John Madden’s rag-tag unit won the Super Bowl in January 1977. Two years later, at the tender age of 42, he had retired from coaching, never to return. Then came Act Two.
I knew Madden would be a great announcer when I first heard him call a Raiders game. There was no hint of partisanship in his approach – no “black and silver” tint to his comments. He gave the other team every bit as much attention as the colorful franchise that employed him for over a decade. Madden, you see, knew that he had the dream job: he was being paid handsomely to watch a child’s game and talk about it to millions of listeners. He thoroughly understood his task: to make the game fun to watch for the rabid fan, simple to understand for the novice, and tolerable even to the fans of the losing team. That sounds easy enough, but few others had figured out how to pull it off.
It has been reported that when a fan on the street asked Madden who was going to win a game, he’d always reply that the fan’s team would win. Why? Because nobody really knows who’ll win a game, so he figured he might as well make the fan happy. That was Madden – he loved the players, he loved the fans, and he adored his sport. For him, it was a microcosm of life, and a source of many lessons. If you listen to him closely, you could hear many homespun words of wisdom, the kind we’ve all come to expect from a barber or a bartender. I could easily have seen John Madden in either of those jobs.
Do you want an example of Madden the Philosopher? The one that always comes to my mind dates back to the 1980s, when Madden had perhaps the highest Q-rating (i.e., the number that marketing companies used to measure a celebrity’s familiarity and appeal) in the United States. I was a first-year attorney working for the Federal Communications Commission, and had the job of serving as the “Keyworker” for my officer’s Combined Federal Charities campaign. At the beginning of the campaign, we had a meeting in which Keyworkers viewed a Madden-narrated video hyping the importance of giving to charity. Madden explained that “There are three types of people in the world. Those who make things happen. Those who watch things happen. And those whose never know what the hell is happening.” He urged us Keyworkers to join the ranks of the first group, and I took that as a call to arms. The video motivated me to go office-to-office, pleading with senior attorneys and economists to truly devote themselves to the campaign. Little did I know that, customarily, the job of Keyworker is taken as a perfunctory task consisting of dropping a brief note in people’s mailboxes explaining to them how and why they should make a donation. I must have looked like quite a childish fool to the people I pitched. Then again, I bet I raised a whole lot more money than the typical Keyworker. And that of course was Madden’s goal: Just Win, Baby!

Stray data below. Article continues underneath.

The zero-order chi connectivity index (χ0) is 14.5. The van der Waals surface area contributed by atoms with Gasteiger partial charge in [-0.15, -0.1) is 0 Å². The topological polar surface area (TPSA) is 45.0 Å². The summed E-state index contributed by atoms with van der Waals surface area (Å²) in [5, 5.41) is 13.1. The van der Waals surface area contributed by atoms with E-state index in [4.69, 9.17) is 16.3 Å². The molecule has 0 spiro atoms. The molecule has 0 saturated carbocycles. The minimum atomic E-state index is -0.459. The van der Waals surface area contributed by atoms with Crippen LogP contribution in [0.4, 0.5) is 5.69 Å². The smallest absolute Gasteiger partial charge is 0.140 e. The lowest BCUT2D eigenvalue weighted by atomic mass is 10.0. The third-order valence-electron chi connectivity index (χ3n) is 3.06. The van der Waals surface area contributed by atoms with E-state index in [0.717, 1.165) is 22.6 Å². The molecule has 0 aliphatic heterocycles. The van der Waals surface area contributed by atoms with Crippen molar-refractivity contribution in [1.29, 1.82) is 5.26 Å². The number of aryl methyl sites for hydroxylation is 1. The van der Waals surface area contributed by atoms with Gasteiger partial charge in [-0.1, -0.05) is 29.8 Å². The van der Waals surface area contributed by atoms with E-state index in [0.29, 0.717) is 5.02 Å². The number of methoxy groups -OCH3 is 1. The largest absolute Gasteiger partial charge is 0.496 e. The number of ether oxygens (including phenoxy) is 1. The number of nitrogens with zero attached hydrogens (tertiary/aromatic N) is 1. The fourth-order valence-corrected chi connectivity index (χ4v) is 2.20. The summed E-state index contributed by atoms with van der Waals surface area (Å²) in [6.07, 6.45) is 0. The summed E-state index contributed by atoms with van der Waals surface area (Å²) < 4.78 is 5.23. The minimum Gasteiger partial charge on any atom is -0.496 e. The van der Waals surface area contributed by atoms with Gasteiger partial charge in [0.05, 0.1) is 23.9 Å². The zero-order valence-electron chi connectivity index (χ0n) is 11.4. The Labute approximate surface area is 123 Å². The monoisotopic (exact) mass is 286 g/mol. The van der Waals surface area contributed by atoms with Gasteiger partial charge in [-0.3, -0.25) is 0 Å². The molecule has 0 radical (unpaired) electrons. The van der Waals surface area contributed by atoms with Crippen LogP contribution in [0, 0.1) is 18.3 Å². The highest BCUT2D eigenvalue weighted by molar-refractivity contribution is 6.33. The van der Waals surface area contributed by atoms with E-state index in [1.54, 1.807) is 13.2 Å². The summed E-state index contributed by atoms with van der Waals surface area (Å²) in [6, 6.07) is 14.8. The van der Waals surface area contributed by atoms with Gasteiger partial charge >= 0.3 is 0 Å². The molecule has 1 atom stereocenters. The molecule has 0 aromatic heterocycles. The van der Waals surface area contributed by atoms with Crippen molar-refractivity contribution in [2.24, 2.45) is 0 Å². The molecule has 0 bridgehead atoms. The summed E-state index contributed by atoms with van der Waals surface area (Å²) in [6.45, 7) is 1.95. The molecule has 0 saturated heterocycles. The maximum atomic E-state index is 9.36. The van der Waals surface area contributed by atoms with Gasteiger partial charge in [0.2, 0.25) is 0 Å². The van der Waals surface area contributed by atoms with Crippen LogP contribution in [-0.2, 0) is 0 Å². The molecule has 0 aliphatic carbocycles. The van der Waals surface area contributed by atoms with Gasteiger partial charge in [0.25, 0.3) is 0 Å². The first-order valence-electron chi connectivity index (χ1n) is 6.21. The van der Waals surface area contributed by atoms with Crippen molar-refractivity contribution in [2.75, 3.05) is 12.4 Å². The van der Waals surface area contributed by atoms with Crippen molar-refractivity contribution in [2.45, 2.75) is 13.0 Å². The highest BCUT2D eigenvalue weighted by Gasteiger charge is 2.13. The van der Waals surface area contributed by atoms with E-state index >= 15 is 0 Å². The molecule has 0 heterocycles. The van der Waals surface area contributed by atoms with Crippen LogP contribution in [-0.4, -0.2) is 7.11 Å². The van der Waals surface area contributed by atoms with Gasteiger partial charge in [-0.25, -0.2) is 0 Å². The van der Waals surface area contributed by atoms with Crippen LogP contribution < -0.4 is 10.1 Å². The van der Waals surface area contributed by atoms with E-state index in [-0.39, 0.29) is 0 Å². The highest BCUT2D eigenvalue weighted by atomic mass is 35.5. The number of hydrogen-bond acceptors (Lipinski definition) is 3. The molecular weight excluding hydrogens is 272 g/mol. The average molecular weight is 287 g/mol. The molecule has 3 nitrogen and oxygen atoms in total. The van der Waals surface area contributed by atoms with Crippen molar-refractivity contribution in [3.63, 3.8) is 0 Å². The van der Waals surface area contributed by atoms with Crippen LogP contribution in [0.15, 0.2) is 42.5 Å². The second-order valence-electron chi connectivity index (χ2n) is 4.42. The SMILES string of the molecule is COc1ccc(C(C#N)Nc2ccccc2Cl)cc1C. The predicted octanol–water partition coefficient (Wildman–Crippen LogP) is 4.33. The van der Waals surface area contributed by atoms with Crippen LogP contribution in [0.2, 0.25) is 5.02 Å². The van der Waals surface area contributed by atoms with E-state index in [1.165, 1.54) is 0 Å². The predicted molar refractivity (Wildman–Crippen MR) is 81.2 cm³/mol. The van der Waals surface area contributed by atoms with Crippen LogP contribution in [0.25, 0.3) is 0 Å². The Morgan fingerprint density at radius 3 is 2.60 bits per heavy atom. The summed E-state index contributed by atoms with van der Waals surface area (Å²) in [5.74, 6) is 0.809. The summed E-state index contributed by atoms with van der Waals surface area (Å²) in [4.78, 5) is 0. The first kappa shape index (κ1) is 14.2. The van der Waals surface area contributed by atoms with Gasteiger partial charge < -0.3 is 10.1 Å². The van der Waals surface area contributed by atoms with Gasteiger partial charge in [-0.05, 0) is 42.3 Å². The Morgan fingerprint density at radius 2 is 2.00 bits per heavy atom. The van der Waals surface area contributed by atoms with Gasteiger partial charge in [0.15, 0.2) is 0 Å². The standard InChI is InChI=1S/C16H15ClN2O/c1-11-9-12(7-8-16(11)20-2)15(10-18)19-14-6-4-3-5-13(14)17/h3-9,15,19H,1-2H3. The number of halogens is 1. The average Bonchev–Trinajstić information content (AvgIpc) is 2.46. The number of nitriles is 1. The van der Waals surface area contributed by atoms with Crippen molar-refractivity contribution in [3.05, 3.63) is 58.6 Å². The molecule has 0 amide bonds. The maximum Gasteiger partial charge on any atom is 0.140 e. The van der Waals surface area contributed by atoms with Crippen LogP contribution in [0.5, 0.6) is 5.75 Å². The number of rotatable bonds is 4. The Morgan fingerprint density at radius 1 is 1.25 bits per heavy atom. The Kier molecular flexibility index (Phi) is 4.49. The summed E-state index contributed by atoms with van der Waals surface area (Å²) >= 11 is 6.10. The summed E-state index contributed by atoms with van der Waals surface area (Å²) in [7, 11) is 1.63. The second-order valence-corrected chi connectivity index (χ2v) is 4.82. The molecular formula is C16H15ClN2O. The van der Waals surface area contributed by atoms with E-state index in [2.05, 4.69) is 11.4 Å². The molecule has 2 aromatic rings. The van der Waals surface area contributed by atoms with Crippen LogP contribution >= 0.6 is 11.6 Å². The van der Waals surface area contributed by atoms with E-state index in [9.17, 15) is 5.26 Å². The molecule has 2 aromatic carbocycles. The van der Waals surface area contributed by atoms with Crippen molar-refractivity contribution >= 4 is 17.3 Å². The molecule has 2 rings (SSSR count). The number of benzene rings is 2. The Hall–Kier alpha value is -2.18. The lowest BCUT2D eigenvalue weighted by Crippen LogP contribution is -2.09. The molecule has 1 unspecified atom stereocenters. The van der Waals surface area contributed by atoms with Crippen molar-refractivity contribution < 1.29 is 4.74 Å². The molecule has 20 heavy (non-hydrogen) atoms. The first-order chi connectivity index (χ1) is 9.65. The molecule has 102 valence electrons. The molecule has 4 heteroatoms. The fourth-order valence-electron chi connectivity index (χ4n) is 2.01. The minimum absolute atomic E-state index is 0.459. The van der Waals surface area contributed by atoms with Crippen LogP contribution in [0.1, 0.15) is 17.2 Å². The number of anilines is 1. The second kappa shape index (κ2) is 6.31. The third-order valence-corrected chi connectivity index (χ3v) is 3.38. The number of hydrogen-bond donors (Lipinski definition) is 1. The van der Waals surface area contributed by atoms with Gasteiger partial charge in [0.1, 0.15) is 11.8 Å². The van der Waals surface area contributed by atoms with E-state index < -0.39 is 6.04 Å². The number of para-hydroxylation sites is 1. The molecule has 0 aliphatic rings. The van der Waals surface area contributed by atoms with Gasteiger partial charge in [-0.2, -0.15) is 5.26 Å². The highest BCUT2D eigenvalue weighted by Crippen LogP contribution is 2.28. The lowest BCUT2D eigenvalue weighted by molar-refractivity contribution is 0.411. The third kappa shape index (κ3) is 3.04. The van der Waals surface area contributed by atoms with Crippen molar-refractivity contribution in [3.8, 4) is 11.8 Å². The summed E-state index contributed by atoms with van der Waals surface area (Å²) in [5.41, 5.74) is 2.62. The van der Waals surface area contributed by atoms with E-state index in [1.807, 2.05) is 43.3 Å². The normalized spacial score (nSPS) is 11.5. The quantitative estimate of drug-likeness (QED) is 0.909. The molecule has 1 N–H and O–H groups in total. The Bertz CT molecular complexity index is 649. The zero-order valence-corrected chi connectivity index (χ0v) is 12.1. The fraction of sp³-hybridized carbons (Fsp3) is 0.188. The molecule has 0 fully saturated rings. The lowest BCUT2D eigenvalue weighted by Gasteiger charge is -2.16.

Bertrand Russell once said of Spinoza that he was “The most noble and lovable of the great philosophers. Intellectually, some others have surpassed him, but ethically he is supreme.” For me, Madden the Announcer will never be in the same league as Howard Cosell, and Madden the Coach will never be in the same league as Vince Lombardy. But damned if he wasn’t the most lovable Announcer AND the most lovable Coach that the game of football has known. He leaves his sport as recognizable as ever, for not only has he been announcing Super Bowls with regularity but his video game is the top selling sports video game in history. If you enjoy football, whether you’re eight, forty-eight, or eighty … you know the name of John Madden. And you’ve come to love him. Almost as much as he loves you.
Enjoy your retirement, big fellow. You’ve earned it.